PETER PREQUEL: Audiences get the backstory to ‘the boy who would not grow up’

Aug 29 • ARTSY SMARTSY, FEATURE MAIN, Theater, UncategorizedNo Comments on PETER PREQUEL: Audiences get the backstory to ‘the boy who would not grow up’

The life leading up to some of our favorite characters are explored in many ways in literature, film and onstage. Take “Wicked,” for example: showcasing the lives of the witches before “The Wizard of Oz.” A few years ago, Disney’s “Maleficent” revealed the backstory to the antagonist in the famed “Sleeping Beauty” fairy tale. Today, we have the magical story of “Peter Pan” receiving its prequel in the Tony-winning “Peter and the Starcatcher,” based on the 2004 novel of the same name by Dave Barry and Ridley Pearson, adapted for the stage by Rick Elice. Its Wilmington debut will make it to Thalian Hall’s stage Wed., Aug. 30, at 8 p.m., produced by Opera House Theatre Company.

PETER AND THE STARCATCHER CAST: Joe Basquill, Randy Davis, George Domby, Jeff Phillips, Marlon Ramos, Sam Robison, Kenneth Rosander, Heather Setzler, Jamey Stone, Emilia Torello, Eddie Waters, and Jordan B Wolfe. Directed by Jason Aycock.

PETER AND THE STARCATCHER CAST: Joe Basquill, Randy Davis, George Domby, Jeff Phillips, Marlon Ramos, Sam Robison, Kenneth Rosander, Heather Setzler, Jamey Stone, Emilia Torello, Eddie Waters, and Jordan B Wolfe. Directed by Jason Aycock.

“I’m a huge fan of Peter Pan,” director Jason Aycock tells. “One of my prized possessions is a first edition of ‘Peter and Wendy’ from 1911.”

“Peter and the Starcatcher” opened Off-Broadway in 2011, moved to Broadway on 2012 and closed in 2013, before going back Off-Broadway and running through 2014. Aycock familiarized himself with it last December in the Broadway theater archive in New York and loved the story immediately, as it shows audiences life of the little boy before he became Peter Pan, as well as his gang of cohorts, from The Lost Boys to Captain Hook and other pirates—even revealing a few mermaids along the way. The story of youthful reverie still remains at its thematic core.

“The boy in this story is not the happy adventuresome child we know from ‘Peter Pan,'” Aycock explains,  “but through this story we see how he gets to that point, and it has just as much humor (subtle and overt) and just as much bittersweet heart you feel when you finish the original JM Barrie tale.”

Not one of the show’s characters is a lead, per se. In fact, the play is a complete ensemble piece featuring 12 actors who act as leads and supporting ensemble—and sometimes all at once in the same scene. “The show is formatted very much like the RSC’s original version of ‘Nicolas Nikelby,’ in that not only are these actors the characters of Peter, pirates, The Lost Boys, etc.,” Aycock explains, “but they are narrating their story. So it gives the audience their inner monologue, the exposition, and sometimes the dramatic irony of what the audience knows will come to be as well. It’s been fun to direct because all 12 of these people are giving it their all; I know they’re invested, which makes me want to up my game.”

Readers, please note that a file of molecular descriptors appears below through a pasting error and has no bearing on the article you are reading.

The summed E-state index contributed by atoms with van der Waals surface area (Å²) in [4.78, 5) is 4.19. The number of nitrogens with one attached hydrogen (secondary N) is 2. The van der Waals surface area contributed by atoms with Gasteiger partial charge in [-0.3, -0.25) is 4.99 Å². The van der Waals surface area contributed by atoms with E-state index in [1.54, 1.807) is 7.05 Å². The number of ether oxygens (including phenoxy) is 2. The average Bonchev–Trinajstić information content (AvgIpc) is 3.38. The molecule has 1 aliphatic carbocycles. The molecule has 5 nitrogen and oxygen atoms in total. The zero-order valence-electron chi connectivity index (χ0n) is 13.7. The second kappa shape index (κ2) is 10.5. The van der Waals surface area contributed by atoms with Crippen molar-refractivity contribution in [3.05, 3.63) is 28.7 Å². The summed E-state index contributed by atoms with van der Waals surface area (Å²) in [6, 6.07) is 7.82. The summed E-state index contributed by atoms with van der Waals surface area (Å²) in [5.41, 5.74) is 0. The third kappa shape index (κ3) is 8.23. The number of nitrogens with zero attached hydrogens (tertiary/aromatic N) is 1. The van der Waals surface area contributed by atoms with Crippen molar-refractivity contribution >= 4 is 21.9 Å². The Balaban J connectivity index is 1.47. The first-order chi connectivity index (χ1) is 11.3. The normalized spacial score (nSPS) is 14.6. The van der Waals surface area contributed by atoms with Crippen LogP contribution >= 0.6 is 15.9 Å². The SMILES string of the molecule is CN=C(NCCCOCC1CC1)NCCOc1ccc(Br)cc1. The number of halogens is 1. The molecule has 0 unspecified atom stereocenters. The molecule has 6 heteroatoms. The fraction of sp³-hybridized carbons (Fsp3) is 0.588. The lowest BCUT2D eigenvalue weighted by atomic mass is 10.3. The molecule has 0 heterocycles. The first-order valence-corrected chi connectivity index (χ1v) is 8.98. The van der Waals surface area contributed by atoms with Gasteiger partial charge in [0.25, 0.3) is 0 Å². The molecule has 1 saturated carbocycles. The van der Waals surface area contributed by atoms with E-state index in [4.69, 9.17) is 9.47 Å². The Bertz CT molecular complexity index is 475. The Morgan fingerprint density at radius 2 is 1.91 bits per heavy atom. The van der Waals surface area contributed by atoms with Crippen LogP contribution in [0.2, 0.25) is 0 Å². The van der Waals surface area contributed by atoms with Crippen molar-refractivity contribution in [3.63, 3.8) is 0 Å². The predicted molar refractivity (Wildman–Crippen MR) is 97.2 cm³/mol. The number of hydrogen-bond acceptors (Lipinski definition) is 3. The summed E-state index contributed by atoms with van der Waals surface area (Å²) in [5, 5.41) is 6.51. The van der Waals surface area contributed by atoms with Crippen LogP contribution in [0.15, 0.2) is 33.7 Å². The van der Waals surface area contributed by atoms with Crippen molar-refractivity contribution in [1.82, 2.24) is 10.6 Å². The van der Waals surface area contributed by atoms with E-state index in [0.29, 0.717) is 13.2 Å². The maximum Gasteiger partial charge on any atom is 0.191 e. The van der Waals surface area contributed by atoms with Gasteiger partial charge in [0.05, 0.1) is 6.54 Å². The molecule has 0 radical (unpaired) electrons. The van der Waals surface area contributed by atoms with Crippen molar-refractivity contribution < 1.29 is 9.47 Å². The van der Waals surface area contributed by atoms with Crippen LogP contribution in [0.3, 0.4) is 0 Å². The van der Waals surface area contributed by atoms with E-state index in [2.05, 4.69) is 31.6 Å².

Aycock is creating the world with the help of Terry Collins turning the Thalian stage into an adult playground, including a false proscenium decorated with records, plastic silverware, toys, and the like. Dallas Lafon is designing the lighting, with Juli and Selina Harvey covering the wardrobe with English school uniforms, island native wear and fun wigs coming into play. Lorene Welsh will lead the orchestra, with John DeVeaux in charge of sound.

“The music in the show (which is less than a true musical but more than just a couple of songs) has a very similar feel and message,” Aycock notes. “As adults we see so much good, bad, up, down, right and wrong in every single situation but, in a child like way, each day is another adventure and some of them are awfully big. The end of Act 1 is called ‘Swim On’ and it’s about that adventuresome spirit, overcoming obstacles and doing something good!”

encore interviewed a few cast members about the characters they play and what they’re taking away from the roles…

 

SAM ROBISON
e: Who are you playing?